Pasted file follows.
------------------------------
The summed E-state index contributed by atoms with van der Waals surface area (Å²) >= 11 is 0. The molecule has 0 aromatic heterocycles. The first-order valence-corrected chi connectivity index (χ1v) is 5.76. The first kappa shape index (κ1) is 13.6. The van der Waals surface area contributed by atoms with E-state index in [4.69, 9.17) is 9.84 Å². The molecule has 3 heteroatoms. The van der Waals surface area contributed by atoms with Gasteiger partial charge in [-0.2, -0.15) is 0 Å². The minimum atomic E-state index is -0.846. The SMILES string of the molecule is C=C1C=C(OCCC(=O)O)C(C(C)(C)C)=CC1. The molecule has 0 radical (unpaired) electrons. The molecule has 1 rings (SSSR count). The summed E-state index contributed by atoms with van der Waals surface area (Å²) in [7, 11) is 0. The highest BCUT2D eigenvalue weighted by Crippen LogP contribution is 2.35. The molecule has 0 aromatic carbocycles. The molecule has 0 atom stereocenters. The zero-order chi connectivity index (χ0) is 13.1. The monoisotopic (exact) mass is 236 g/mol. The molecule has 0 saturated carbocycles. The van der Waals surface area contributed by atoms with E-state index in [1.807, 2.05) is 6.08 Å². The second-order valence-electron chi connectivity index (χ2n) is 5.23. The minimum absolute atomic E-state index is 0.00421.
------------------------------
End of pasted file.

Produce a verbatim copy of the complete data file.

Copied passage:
The summed E-state index contributed by atoms with van der Waals surface area (Å²) >= 11 is 0. The molecule has 0 aromatic heterocycles. The first-order valence-corrected chi connectivity index (χ1v) is 5.76. The first kappa shape index (κ1) is 13.6. The van der Waals surface area contributed by atoms with E-state index in [4.69, 9.17) is 9.84 Å². The molecule has 3 heteroatoms. The van der Waals surface area contributed by atoms with Gasteiger partial charge in [-0.2, -0.15) is 0 Å². The minimum atomic E-state index is -0.846. The SMILES string of the molecule is C=C1C=C(OCCC(=O)O)C(C(C)(C)C)=CC1. The molecule has 0 radical (unpaired) electrons. The molecule has 1 rings (SSSR count). The summed E-state index contributed by atoms with van der Waals surface area (Å²) in [7, 11) is 0. The highest BCUT2D eigenvalue weighted by Crippen LogP contribution is 2.35. The molecule has 0 aromatic carbocycles. The molecule has 0 atom stereocenters. The zero-order chi connectivity index (χ0) is 13.1. The monoisotopic (exact) mass is 236 g/mol. The molecule has 0 saturated carbocycles. The van der Waals surface area contributed by atoms with E-state index in [1.807, 2.05) is 6.08 Å². The second-order valence-electron chi connectivity index (χ2n) is 5.23. The minimum absolute atomic E-state index is 0.00421.